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Originally published: IBM Systems Magazine, on 8/12/15.

Author Note: At COMMON IBM declared they would be delivering a package manager for installing open source, like Python. Search for “IBM i yum” to find how to do that.

At the 2015 COMMON Annual Meeting, IBM announced it would be porting and supporting the Python programming language on IBM i. In late June, it delivered on that promise. One question some might be asking is “why?” Don’t we already have PHP as an alternative to RPG? And Ruby? And Node.js? Well, the question could be flipped around to ask why we as RPG coders don’t code in COBOL, or vice versa. One common reason for picking a language over another is the overall personality of the language and community. The same is true when it comes to open-source languages. Everyone has opinions. Each language has core focuses and strengths.

For example, wikipedia.org has this to say about Python:

Python is a widely used general-purpose, high-level programming language. Its design philosophy emphasizes code readability, and its syntax allows programmers to express concepts in fewer lines of code than would be possible in languages such as C++ or Java. The language provides constructs intended to enable clear programs on both a small and large scale.

Python supports multiple programming paradigms, including object-oriented, imperative and functional programming or procedural styles. It features a dynamic type system and automatic memory management and has a large and comprehensive standard library.

You could almost replace “Python” with “Ruby” in this description because they’re so similarly defined. This excites me because Ruby ranks high on my programmer-happiness scale! And nobody likes a crabby-pants programmer.

IBM’s developerWorks page for Python has instructions for obtaining and installing Python 3.4, the latest version available. You’ll notice it’s furthering the 5733OPS licensed program by adding it as Option 2. I’m impressed at how quickly IBM has been delivering open-source functionality—and I think it’s just getting started.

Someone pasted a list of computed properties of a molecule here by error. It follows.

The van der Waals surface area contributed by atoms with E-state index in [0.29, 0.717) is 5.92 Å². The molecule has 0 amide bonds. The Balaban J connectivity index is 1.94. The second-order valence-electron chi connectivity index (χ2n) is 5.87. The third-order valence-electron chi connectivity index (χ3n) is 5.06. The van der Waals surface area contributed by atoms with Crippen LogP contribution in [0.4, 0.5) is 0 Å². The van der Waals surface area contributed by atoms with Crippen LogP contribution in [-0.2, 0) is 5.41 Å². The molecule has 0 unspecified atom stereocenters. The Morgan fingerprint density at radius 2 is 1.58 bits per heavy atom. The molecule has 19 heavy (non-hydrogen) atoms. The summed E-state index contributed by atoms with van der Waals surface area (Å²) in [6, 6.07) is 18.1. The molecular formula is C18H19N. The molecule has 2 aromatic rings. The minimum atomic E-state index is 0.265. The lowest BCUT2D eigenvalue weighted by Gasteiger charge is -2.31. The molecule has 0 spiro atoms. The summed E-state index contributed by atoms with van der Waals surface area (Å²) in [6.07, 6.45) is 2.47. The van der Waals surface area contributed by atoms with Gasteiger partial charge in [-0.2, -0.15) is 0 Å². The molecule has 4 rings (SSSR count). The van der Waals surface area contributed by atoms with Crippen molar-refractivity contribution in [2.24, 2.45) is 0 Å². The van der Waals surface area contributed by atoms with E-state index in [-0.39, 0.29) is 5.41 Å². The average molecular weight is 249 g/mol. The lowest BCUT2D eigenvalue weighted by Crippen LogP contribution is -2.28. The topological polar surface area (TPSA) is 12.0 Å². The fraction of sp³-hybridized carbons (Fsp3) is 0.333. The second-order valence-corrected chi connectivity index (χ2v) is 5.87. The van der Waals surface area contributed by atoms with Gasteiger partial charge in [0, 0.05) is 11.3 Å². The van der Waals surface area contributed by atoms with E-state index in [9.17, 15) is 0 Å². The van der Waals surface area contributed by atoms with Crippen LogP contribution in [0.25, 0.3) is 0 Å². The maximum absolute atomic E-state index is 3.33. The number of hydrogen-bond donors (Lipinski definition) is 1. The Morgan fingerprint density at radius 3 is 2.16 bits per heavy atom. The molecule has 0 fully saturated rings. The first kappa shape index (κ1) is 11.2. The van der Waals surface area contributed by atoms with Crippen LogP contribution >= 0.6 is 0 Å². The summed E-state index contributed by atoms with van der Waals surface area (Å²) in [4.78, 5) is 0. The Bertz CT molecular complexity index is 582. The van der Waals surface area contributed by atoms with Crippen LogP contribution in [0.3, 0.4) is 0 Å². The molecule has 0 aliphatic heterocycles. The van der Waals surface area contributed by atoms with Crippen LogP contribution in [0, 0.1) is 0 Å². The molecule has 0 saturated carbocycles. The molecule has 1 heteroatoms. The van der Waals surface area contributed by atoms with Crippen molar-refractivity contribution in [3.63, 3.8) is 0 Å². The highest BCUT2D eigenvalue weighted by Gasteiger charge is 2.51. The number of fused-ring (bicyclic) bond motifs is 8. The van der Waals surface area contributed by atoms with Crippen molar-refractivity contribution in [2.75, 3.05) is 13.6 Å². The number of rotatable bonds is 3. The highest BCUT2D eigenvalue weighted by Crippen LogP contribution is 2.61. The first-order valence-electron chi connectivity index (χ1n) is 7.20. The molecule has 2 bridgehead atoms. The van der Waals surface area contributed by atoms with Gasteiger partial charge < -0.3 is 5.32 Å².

Once Python is installed, you can start kicking the tires by locating the Python runtime, namely the python3 binary. The which command is good for that:

$ which python3

The python3 binary doesn’t actually reside at that location and instead is symbolically linked to /QOpenSys/QIBM/ProdData/OPS/Python3.4/bin/python3. We can see the symbolic link by using the ls -l command:

$ ls -l /QOpenSys/usr/bin/python3
lrwxrwxrwx    1 qsys     0                
98 Jun 18 16:50 /QOpenSys/usr/bin/python3 -> /QOpenSys/QIBM/ProdData/OPS/Python3.4/bin/python3

Or we could combine the two commands together with the pipe(|) and xargs capabilities:

$ which python3 | xargs ls -l
lrwxrwxrwx    1 qsys     0                
98 Jun 18 16:50 /QOpenSys/usr/bin/python3 -> /QOpenSys/QIBM/ProdData/OPS/Python3.4/bin/python3

You can learn further details about Python by specifying the --version option:

$ python3 --version
Python 3.4.2

Next, let’s put together a small Python program. Create file hello.py and occupy it with the following code:


Go back to your shell and invoke hello.py as follows:

$ python3 hello.py

It worked!

The print statement sent string ‘hello’ to the console as expected. The other useful way to test your Python code is to use the included REPL (Read Eval Print Loop) utility (a.k.a., interactive console). Type python3 without any parameters to enter the REPL utility. Now enter Python statements and have them be immediately processed, as shown:

$ python3
Python 3.4.2 (default, Jun 12 2015, 19:07:14) [C] on aix6
Type "help", "copyright", "credits" or "license" for more information.
>>> print('hello')
>>> quit()

The >>> characters convey you’re within the Python interactive console. To return to the PASE shell, type quit(). As you can see, it gives you immediate output. This is really nice not only for learning Python but also debugging and unit testing your code.

Creating With Pip